I told Althea I was feeling lost, lacking in some direction
Althea told me upon scrutiny that my back might need protection
I told Althea that treachery was tearing me limb from limb
Althea told me now cool down boy - settle back, easy Jim
You may be Saturday's child, all grown, moving with a pinch of grace
You may be a clown in the burying ground, or just another pretty face
You may be the fate of Ophelia, sleeping and perchance to dream
Honest to the point of recklessness, self-centered in the extreme
Ain't nobody messing with you but you, your friends are getting most concerned
Loose with the truth, maybe it's your fire, but baby don't get burned
When the smoke has cleared, she said, that's what she said to me
You're gonna want a bed to lay your head and a little sympathy
There are things you can replace, and others you cannot
The time has come to weigh those things
This space is getting hot, you know this space is getting hot
I told Althea I'm a roving sign, that I was born to be a bachelor
Althea told me, okay, that's fine - so now I'm trying to catch her
Can't talk to you without talking to me, we're guilty of the same old thing
Talking a lot about less and less and forgetting the love we bring
Music by Jerry Garcia
Althea lyrics by Robert Hunter
First performed 8-4-79 Oakland Auditorium Arena
Final performance 7-8-95 Soldier Field, Chicago, IL
Althea lyrics copyright Ice Nine Publishing Company, Inc.
Grateful Dead Songs - Althea
Althea is a classic Hunter/Garcia ballad and is one of my favorite Grateful Dead songs. It debuted in concert in 1979 and was played 272 times appearing regularly until the end in '95. It's not a song well suited to improvisation and was mainly performed in the first set. It was never paired with any other tunes but it did evolve over the years gaining energy and emotional power as it became more polished. I tend to prefer the way it was performed in the post coma era (after Jerry's near death experience in '86) the best - although the mellow, hypnotic groove with which the song was originally performed was pretty sweet too. After extensive listening I've got to say my two favorite periods for this song are '81 and '90.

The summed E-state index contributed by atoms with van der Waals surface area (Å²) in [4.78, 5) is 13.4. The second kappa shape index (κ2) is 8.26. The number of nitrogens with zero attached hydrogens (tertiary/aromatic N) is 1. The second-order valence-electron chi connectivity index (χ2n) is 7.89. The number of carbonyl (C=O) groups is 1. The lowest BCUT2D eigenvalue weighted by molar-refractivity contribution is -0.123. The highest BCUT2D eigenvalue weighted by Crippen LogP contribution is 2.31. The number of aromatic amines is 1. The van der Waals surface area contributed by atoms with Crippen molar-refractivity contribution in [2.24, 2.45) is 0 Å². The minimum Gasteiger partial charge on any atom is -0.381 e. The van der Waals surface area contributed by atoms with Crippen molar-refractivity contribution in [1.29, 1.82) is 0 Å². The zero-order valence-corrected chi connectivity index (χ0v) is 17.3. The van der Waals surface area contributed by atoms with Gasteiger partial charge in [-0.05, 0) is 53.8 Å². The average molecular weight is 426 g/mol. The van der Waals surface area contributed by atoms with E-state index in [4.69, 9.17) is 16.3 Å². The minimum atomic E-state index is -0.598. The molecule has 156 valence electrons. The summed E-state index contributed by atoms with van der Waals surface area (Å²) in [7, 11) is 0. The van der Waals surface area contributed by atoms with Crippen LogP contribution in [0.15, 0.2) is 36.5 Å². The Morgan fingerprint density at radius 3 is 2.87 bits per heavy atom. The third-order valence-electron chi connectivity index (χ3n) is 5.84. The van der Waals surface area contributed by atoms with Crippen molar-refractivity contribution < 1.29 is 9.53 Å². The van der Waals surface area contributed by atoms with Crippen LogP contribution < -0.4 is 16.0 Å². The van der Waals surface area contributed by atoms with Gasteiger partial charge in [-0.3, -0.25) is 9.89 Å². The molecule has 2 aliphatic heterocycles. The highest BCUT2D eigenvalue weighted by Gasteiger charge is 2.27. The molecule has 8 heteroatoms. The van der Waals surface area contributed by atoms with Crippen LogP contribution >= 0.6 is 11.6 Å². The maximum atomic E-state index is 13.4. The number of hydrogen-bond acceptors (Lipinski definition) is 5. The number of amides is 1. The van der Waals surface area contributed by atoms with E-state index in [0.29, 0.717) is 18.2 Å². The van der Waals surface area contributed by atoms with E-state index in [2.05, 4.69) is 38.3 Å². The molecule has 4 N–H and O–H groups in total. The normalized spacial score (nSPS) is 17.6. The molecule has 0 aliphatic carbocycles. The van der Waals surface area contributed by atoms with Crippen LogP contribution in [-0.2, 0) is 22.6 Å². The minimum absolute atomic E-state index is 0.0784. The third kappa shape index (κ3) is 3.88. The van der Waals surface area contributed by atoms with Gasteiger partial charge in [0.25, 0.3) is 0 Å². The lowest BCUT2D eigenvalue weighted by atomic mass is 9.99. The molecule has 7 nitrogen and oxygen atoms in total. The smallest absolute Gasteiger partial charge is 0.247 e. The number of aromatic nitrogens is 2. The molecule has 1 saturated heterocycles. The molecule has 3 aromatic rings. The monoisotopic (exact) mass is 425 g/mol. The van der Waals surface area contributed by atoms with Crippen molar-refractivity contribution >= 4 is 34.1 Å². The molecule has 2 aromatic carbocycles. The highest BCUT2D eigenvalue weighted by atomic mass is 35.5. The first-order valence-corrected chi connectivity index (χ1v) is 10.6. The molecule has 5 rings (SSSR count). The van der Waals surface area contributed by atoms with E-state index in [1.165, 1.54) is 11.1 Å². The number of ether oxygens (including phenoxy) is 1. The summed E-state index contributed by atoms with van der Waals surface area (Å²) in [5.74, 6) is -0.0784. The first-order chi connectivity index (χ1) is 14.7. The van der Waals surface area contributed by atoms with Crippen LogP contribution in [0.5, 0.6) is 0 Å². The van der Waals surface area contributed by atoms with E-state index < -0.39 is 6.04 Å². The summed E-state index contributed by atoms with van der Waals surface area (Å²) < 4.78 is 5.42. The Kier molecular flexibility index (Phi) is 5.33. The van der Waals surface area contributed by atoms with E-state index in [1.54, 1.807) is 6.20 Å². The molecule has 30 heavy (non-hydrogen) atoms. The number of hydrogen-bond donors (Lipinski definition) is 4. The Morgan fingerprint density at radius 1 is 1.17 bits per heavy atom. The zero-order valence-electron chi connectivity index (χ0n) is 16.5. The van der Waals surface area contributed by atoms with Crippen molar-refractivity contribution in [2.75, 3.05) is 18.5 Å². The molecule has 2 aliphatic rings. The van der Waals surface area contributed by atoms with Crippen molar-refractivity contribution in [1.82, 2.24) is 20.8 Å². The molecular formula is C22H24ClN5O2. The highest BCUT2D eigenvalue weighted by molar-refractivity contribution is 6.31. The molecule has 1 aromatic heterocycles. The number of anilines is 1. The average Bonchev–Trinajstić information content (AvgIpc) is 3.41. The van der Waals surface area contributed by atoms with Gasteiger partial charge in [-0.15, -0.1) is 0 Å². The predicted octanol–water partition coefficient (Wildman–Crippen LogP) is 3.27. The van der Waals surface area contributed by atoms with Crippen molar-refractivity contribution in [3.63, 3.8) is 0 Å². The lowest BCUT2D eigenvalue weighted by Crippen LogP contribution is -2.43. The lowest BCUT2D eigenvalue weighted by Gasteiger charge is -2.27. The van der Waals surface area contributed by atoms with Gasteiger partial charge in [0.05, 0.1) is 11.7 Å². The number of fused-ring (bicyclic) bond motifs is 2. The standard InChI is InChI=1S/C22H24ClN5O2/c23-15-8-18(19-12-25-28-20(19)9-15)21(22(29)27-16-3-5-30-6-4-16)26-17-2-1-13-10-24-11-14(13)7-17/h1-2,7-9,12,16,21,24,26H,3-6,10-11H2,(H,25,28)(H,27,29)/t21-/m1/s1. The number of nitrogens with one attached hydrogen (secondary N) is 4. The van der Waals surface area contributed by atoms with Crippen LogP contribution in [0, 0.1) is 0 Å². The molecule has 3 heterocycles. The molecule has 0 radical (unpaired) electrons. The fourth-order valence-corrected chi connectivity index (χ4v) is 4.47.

It was released on Go To Heaven and is one of that albums few saving graces as far I'm concerned. The definitive version (in my opinion) appears on Without a Net and was recorded at the Cap Centre in Maryland on 3-15-90. It's an incredibly passionate and well performed version of the song that I could listen to over and over (and I have). It's got that something extra (Jerry's really into it) that makes the difference between mediocre and spectacular in Grateful Dead songs.
(Above) 10-25-80 Radio City Music Hall, New York, NY
Photo by Peter Simon
The same version appears on the limited edition Terrapin Station release which contains the whole show from 3-15-90. For some reason they don't sound the same to me though, I prefer the version on Without A Net. This makes me think that they must have done some overdubs or worked some other studio magic on that version - which isn't unlikely. The band members tended to be very critical of their performances and always wanted to fix things that they perceived to be problems. This might seem like heresy to the purists among us but I figure we can always just listen to the untouched version if we want, especially now that multiple sources of nearly every show are available through the Live Music Archive and from bittorrent sites.
Meaning Of Althea Lyrics
On the surface the Althea lyrics appear to be a deep conversation between two lovers. However, the lines are deliciously vague and open to all kinds of interpretations. One possible theme that can be seen in the final verse is the danger of forgetting what's really important in life.
There's three direct refences to Shakespeare's Hamlet in Hunter's Althea lyrics. They can be seen in the lines "clown in the burying ground", "the fate of Ophelia", and "sleeping and perchance to dream".
It has been suggested that some of the lyrics were meant as a cautionary message from Hunter to Jerry but I'd be surprised if it were true. Hunter rarely wrote with such clear and specific meaning in his Grateful Dead lyrics. I can see where this idea might come from however - Jerry's drug problems began around this time and the line "Ain't nobody messing with you but you, your friends are getting most concerned" seems particularly apt.
I must really love this song because even after listening to 60 some odd versions of it continuously over the course of 4 days I still didn't tire of it.
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